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  • Darul Islam, 1939, Pathankot

    The Darul Islam Trust [click link above, pdf file, Urdu; source: Tazkira Maudoodi, Vol.2, inset between pages 712-713; Idara Marif Islami, Lahore; 1998] is an example of Muslim institutional efforts in India in the first half of the Twentieth Century to re-establish a culture of learning and scholarship, leading to societal reform. The document indicates the following members: "Mian Nizamuddin, Lahore; Shaikh Muhammad Yusuf, Barrister at Law, Gurdaspur; Choudhry Niaz Ali, Jamalpur; Choudhry Rahmat Ali, Deputy Collector, Anhar, Retired; Maulvi Fatah ud Deen, Deputy Director, Department of Agriculture, Punjab; Maulana Muhammad Asad (Leopold Weiss), journalist, Model Town, Lahore; Maulana Syed Abul 'Ala Maudoodi, Journalist, Kouchay Punt Delhi, Editor, Tarjuman ul Qur'an, Lahore".

    The venture thus brought together two brilliant thinker-activists, Muhammad Asad and Maudoodi.

    Darul Islam's objectives included undertaking "through all lawful means research on Islamic theology [Islami madhab], culture and history and to publish and print works...". Among the scholars also participating in the project were Maulana Amin Ahsan Islahi and Maulana Sadruddin Islahi, both outstanding Qur'anic scholars and writers of the era.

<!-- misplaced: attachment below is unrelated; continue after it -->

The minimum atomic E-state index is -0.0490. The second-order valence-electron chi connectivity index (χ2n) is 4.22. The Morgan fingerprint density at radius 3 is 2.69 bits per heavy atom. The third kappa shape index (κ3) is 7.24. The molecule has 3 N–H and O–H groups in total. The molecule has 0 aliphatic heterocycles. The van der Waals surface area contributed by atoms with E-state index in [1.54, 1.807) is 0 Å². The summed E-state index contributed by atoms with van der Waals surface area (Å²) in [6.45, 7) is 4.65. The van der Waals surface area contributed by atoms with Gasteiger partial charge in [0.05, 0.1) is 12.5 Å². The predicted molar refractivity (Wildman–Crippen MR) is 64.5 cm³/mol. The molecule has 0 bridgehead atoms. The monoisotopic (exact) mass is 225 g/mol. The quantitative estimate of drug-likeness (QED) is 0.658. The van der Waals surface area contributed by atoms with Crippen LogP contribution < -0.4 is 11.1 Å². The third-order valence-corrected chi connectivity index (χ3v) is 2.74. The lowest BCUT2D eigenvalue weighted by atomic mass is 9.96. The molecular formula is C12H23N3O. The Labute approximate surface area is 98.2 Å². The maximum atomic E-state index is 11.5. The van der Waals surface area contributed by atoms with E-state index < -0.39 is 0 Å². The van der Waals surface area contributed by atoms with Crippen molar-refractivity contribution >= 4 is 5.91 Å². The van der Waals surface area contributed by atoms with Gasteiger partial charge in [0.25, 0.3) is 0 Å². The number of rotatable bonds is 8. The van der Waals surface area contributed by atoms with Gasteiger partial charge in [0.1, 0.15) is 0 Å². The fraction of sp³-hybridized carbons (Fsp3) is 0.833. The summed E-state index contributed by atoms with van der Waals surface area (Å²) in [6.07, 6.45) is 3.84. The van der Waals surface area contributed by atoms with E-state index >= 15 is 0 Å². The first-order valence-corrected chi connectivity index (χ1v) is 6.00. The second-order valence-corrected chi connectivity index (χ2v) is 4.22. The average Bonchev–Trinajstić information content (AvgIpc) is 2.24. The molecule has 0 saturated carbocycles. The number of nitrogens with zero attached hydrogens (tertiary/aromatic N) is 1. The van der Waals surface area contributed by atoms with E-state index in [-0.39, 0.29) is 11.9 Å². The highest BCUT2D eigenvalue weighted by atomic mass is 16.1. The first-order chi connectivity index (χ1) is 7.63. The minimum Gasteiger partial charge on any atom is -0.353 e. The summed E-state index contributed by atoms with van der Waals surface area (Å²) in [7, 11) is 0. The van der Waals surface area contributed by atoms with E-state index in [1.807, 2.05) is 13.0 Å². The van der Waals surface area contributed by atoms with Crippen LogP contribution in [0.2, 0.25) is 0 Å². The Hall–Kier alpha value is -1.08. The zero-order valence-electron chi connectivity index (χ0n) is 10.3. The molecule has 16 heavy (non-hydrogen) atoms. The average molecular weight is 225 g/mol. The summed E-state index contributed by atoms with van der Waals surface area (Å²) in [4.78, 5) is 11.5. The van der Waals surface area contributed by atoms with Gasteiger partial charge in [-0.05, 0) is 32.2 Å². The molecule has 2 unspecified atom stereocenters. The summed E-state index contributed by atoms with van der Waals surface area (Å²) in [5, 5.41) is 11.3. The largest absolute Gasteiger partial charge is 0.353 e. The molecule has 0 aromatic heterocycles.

When the Jamaat Islami was formally launched a few years later, its Constitution (published ~1941) retained the emphasis on intellectual enquiry and research: it included a clause 'Shu'ba ilmi wa ta'limi', defining the role of a unit to "undertake deep and detailed study into Islam's system of thought [nizam-e-fikr] and way of life [nizam-e-hayat]; conduct extensive and critical reviews and research into the world's other systems of thought and practice; and present its research findings through powerful publications". The unit would also "establish a training institution [tarbiyat-gah] "to prepare the best cadre for promoting Islamic change [Islami inqilab burpa kar-ain]". (Tazkira Maudoodi, Vol.2, p.530-531; Idara Marif Islami, Lahore; 1998).

    After the inception of Pakistan in 1947, the focus of activities moved from Pathankot to Ichra in Lahore. The spirit of fostering research and learning was retained in subsequent ventures, such as the Islamic Research Academy established in the 1960s in Karachi by Jamaat Islami activist Professor Khurshid Ahmed.

    Other histories: The Muslim Institute for Research and Planning, 1974, London

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